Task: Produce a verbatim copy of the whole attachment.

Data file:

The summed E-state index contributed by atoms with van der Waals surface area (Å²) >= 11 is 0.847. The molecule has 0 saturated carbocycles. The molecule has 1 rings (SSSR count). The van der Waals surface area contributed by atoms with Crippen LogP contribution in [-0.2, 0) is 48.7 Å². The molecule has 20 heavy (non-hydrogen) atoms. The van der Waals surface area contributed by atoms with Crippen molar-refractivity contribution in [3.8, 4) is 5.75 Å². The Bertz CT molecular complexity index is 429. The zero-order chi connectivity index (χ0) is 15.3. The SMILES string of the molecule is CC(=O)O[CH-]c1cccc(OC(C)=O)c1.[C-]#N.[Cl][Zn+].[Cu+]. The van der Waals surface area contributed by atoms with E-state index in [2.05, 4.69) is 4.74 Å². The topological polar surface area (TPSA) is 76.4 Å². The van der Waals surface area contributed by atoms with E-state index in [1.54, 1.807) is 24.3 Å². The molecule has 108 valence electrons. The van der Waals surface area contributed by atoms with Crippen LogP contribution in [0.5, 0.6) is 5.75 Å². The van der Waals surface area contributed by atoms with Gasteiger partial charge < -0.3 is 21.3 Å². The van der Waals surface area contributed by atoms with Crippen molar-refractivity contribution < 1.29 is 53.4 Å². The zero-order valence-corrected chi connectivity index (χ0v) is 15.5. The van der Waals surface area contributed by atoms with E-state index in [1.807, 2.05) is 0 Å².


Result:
The summed E-state index contributed by atoms with van der Waals surface area (Å²) >= 11 is 0.847. The molecule has 0 saturated carbocycles. The molecule has 1 rings (SSSR count). The van der Waals surface area contributed by atoms with Crippen LogP contribution in [-0.2, 0) is 48.7 Å². The molecule has 20 heavy (non-hydrogen) atoms. The van der Waals surface area contributed by atoms with Crippen molar-refractivity contribution in [3.8, 4) is 5.75 Å². The Bertz CT molecular complexity index is 429. The zero-order chi connectivity index (χ0) is 15.3. The SMILES string of the molecule is CC(=O)O[CH-]c1cccc(OC(C)=O)c1.[C-]#N.[Cl][Zn+].[Cu+]. The van der Waals surface area contributed by atoms with E-state index in [2.05, 4.69) is 4.74 Å². The topological polar surface area (TPSA) is 76.4 Å². The van der Waals surface area contributed by atoms with E-state index in [1.54, 1.807) is 24.3 Å². The molecule has 108 valence electrons. The van der Waals surface area contributed by atoms with Crippen LogP contribution in [0.5, 0.6) is 5.75 Å². The van der Waals surface area contributed by atoms with Gasteiger partial charge < -0.3 is 21.3 Å². The van der Waals surface area contributed by atoms with Crippen molar-refractivity contribution < 1.29 is 53.4 Å². The zero-order valence-corrected chi connectivity index (χ0v) is 15.5. The van der Waals surface area contributed by atoms with E-state index in [1.807, 2.05) is 0 Å².